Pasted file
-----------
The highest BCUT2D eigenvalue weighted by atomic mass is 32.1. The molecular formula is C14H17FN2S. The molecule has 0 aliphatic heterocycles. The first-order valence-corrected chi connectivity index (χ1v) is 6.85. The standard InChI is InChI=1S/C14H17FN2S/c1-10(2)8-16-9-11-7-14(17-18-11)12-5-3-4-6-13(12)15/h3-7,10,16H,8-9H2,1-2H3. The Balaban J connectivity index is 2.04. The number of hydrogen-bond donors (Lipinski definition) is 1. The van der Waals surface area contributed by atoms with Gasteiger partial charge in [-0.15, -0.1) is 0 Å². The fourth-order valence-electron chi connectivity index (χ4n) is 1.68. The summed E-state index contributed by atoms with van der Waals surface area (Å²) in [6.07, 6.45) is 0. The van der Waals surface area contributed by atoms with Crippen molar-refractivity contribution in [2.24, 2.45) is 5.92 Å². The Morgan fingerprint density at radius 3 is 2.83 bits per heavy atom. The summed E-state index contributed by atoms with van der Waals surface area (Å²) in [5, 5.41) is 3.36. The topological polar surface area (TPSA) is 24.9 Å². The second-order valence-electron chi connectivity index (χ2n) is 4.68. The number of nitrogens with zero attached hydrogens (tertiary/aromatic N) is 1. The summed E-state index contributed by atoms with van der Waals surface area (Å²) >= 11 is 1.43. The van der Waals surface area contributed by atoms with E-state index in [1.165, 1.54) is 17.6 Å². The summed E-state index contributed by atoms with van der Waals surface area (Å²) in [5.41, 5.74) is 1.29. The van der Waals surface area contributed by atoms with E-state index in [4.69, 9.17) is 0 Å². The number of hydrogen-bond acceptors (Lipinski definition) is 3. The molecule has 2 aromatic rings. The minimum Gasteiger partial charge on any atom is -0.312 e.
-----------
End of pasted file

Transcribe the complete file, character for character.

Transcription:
The highest BCUT2D eigenvalue weighted by atomic mass is 32.1. The molecular formula is C14H17FN2S. The molecule has 0 aliphatic heterocycles. The first-order valence-corrected chi connectivity index (χ1v) is 6.85. The standard InChI is InChI=1S/C14H17FN2S/c1-10(2)8-16-9-11-7-14(17-18-11)12-5-3-4-6-13(12)15/h3-7,10,16H,8-9H2,1-2H3. The Balaban J connectivity index is 2.04. The number of hydrogen-bond donors (Lipinski definition) is 1. The van der Waals surface area contributed by atoms with Gasteiger partial charge in [-0.15, -0.1) is 0 Å². The fourth-order valence-electron chi connectivity index (χ4n) is 1.68. The summed E-state index contributed by atoms with van der Waals surface area (Å²) in [6.07, 6.45) is 0. The van der Waals surface area contributed by atoms with Crippen molar-refractivity contribution in [2.24, 2.45) is 5.92 Å². The Morgan fingerprint density at radius 3 is 2.83 bits per heavy atom. The summed E-state index contributed by atoms with van der Waals surface area (Å²) in [5, 5.41) is 3.36. The topological polar surface area (TPSA) is 24.9 Å². The second-order valence-electron chi connectivity index (χ2n) is 4.68. The number of nitrogens with zero attached hydrogens (tertiary/aromatic N) is 1. The summed E-state index contributed by atoms with van der Waals surface area (Å²) >= 11 is 1.43. The van der Waals surface area contributed by atoms with E-state index in [1.165, 1.54) is 17.6 Å². The summed E-state index contributed by atoms with van der Waals surface area (Å²) in [5.41, 5.74) is 1.29. The van der Waals surface area contributed by atoms with E-state index in [4.69, 9.17) is 0 Å². The number of hydrogen-bond acceptors (Lipinski definition) is 3. The molecule has 2 aromatic rings. The minimum Gasteiger partial charge on any atom is -0.312 e.